Dave Brubeck, Quartet Rondo à la Turk, performed on the TV show 'The Lively Ones' on July 25, 1962 (flying on a magic carpet over an LA freeway)
Salvador Dalí's One Thousand and One Nights, 1966 (first published 2014), at Christie's Impressionist & Modern Works on Paper, London, 3 Feb
Salvador Dalí, Cheval ailé Pégase, 1966, gouache, watercolour, and felt-tip pen on paper, 39.2 x 28.7 cm. From christies.com.
Salvador Dalí, Deux faucons et la figure d'éléphant, 1966, gouache, watercolour and pen and India ink on paper, 38.4 x 28.6 cm. From christies.com.
Salvador Dalí, Odalisque et girafe pulvérisation des narines, 1966, gouache, watercolour and sanguine on paper, 39.3 x 28.8 cm. From christies.com.
Salvador Dalí, Sinbad, 1966, gouache, watercolour, brush and ink and ballpoint pen on paper, 38.5 x 28.5 cm. From christies.com.
Salvador Dalí, Charmeur de serpent, 1966, gouache and watercolour on paper, 38.5 x 28.8 cm. From christies.com.
Boucheron, 'Sheherazade nuit' gem and diamond bracelet wristwatch, sapphires, amethyst, turquoise, aquamarine and brilliant-cut diamonds, 19.0cm. From christies.com.
Prince Ahmed and the Fairy Perie Banou from the Arabian Nights illustrations by Charles Robinson (c. 1915) at Sotheby's, London, 14 July
Charles Robinson, preliminary design for dust-jacket or binding for Prince Ahmed and the Fairy Perie Banou from the Arabian Nights, c. 1915, ink and watercolour drawing, 183 by 252mm. From sothebys.com.
Orientalist films featured at MoMA film series 'Glorious Technicolor: From George Eastman House and Beyond,' 5 June-5 August--The Garden of Allah (1936), The Sultan's Jester (1930), Manchu Love (1929)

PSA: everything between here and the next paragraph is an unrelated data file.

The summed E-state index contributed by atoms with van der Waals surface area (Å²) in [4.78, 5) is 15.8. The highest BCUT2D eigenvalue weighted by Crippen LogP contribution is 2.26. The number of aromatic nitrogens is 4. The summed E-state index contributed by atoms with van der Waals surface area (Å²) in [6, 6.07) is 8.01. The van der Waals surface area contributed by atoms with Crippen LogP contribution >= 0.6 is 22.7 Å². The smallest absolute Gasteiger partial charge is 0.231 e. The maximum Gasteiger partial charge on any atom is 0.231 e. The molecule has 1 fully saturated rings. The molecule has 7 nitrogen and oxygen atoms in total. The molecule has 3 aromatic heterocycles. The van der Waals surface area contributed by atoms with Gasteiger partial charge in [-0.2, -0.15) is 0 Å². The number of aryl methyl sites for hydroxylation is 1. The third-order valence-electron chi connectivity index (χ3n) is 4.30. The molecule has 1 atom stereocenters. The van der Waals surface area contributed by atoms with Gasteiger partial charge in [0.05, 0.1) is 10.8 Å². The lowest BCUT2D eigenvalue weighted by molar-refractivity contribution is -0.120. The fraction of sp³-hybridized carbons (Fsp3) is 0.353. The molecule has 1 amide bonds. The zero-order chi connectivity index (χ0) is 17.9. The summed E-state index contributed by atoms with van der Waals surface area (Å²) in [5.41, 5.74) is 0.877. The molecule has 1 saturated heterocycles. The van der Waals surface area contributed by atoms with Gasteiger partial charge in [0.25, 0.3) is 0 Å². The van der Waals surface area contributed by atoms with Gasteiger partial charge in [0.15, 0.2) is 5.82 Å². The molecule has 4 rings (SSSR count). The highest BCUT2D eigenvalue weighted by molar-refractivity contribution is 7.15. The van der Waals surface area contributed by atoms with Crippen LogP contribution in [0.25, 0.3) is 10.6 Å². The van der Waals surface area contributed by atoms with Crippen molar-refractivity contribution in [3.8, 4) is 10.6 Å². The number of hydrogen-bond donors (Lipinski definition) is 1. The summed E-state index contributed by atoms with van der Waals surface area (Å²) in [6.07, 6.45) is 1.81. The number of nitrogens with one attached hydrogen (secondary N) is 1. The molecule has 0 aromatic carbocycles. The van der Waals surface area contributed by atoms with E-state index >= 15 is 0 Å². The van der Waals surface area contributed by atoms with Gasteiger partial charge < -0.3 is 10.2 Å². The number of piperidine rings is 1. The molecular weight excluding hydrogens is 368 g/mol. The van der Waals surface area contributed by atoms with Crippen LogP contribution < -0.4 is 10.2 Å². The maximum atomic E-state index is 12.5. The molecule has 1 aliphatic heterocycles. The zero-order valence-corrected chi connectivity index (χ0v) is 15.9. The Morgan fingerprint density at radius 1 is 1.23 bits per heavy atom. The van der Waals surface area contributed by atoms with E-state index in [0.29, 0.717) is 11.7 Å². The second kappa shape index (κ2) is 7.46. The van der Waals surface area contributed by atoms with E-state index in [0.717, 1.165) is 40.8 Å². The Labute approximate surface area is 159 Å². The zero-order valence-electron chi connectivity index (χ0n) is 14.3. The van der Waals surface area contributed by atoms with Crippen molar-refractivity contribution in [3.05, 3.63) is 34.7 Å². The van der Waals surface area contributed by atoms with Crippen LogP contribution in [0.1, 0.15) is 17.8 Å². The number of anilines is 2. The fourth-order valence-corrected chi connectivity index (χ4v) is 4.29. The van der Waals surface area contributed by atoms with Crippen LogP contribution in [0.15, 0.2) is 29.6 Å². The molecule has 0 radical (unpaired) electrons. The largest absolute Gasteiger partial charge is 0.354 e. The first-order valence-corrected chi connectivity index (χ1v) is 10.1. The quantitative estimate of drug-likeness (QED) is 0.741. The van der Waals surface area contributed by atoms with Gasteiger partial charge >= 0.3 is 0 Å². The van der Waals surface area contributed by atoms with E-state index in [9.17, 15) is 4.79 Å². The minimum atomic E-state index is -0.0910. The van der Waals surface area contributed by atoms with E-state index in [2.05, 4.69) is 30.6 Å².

Manchu Love, 1929, USA, frame enlargement from 35mm nitrate Technicolor dye-transfer print. George Eastman House, Rochester, NY. From blog.eastmanhouse.org.
The Sultan's Jester, 1930, USA. With Edward Lankow, Roger Davis, the Randall Adagio Four. Image courtesy Deutsche Kinemathek. From moma.org.
Marc Chagall, Four Tales from the Arabian Nights: 'So I Came Forth of the Sea...', (M. 40; C. BK. 18), 1948, lithograph printed in colors, printed by Albert Carman, New York, image: 370 by 280 mm 14 5/8 by 11 in, sheet: 425 by 328 mm 16 3/4 by 12 7/8 in. From sothebys.com.
Henri Matisse, Odalisque à la culotte de satin rouge, 1925, lithograph, signed in pencil, numbered 49/50, on China paper, framed, image: 188 by 265 mm 7 3/8 by 10 1/2 in, sheet: 285 by 365 mm 11 1/4 by 14 3/8 in. From sothebys.com.
Andy Warhol, Kimiko, 1981, Screenprint in colors, an artist's proof aside from the numbered edition of 250, on Stonehenge paper, with the blindstamp of the printer, Licht Editions, Ltd., Denver, published by Colorado State University, Department of Art, Fort Collins, sheet: 914 by 914 mm 36 by 36 in. From sothebys.com.
From the Business Insider article '22 Astounding Facts About Alibaba, The Giant Chinese E-Commerce Company With The Largest IPO In US Stock History' from Sep 19, 2014
Fact #21--'The company's name really is a reference to an old folk tale. Founder Jack Ma said in an interview that he chose the name because people all over the world have heard the story of Alibaba and the forty thieves. "We also registered the name Alimama, in case someone wants to marry us!"'
Ma's explanation of his choice of the name Alibaba:
'One day I was in San Francisco in a coffee shop, and I was thinking Alibaba is a good name. And then a waitress came, and I said do you know about Alibaba? And she said yes. I said what do you know about Alibaba, and she said ‘Open Sesame.’ And I said yes, this is the name! Then I went onto the street and found 30 people and asked them, ‘Do you know Alilbaba’? People from India, people from Germany, people from Tokyo and China… They all knew about Alibaba. Alibaba — open sesame. Alibaba — 40 thieves. Alibaba is not a thief. Alibaba is a kind, smart business person, and he helped the village. So…easy to spell, and global know. Alibaba opens sesame for small- to medium-sized companies. We also registered the name AliMama, in case someone wants to marry us!'
Ivar Arosenius, The Caliph's Golden Bird (detail), 1908. (Photo: Cecilia Heisser/Nationalmuseum.) From artdaily.org.
Nikoo Paydar has a PhD in art history from the Courtauld Institute, London.